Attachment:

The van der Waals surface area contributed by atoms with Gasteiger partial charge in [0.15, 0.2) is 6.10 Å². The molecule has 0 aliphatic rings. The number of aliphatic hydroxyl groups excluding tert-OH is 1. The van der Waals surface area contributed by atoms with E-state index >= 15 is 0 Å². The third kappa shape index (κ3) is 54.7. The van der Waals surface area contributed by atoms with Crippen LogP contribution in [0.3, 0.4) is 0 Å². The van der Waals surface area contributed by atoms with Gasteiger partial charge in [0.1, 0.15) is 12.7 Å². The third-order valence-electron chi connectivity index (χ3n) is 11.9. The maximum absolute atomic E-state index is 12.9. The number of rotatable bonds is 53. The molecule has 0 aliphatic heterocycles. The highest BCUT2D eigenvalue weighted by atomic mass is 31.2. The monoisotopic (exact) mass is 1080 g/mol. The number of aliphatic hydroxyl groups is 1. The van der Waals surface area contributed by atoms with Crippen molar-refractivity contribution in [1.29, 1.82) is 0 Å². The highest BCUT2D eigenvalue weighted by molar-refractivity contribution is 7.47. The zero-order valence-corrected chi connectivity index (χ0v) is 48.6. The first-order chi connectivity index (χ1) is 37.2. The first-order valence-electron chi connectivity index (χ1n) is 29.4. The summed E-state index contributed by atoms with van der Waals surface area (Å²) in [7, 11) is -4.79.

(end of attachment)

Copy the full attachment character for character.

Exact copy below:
The van der Waals surface area contributed by atoms with Gasteiger partial charge in [0.15, 0.2) is 6.10 Å². The molecule has 0 aliphatic rings. The number of aliphatic hydroxyl groups excluding tert-OH is 1. The van der Waals surface area contributed by atoms with E-state index >= 15 is 0 Å². The third kappa shape index (κ3) is 54.7. The van der Waals surface area contributed by atoms with Crippen LogP contribution in [0.3, 0.4) is 0 Å². The van der Waals surface area contributed by atoms with Gasteiger partial charge in [0.1, 0.15) is 12.7 Å². The third-order valence-electron chi connectivity index (χ3n) is 11.9. The maximum absolute atomic E-state index is 12.9. The number of rotatable bonds is 53. The molecule has 0 aliphatic heterocycles. The highest BCUT2D eigenvalue weighted by atomic mass is 31.2. The monoisotopic (exact) mass is 1080 g/mol. The number of aliphatic hydroxyl groups is 1. The van der Waals surface area contributed by atoms with Crippen molar-refractivity contribution in [1.29, 1.82) is 0 Å². The highest BCUT2D eigenvalue weighted by molar-refractivity contribution is 7.47. The zero-order valence-corrected chi connectivity index (χ0v) is 48.6. The first-order chi connectivity index (χ1) is 37.2. The first-order valence-electron chi connectivity index (χ1n) is 29.4. The summed E-state index contributed by atoms with van der Waals surface area (Å²) in [7, 11) is -4.79.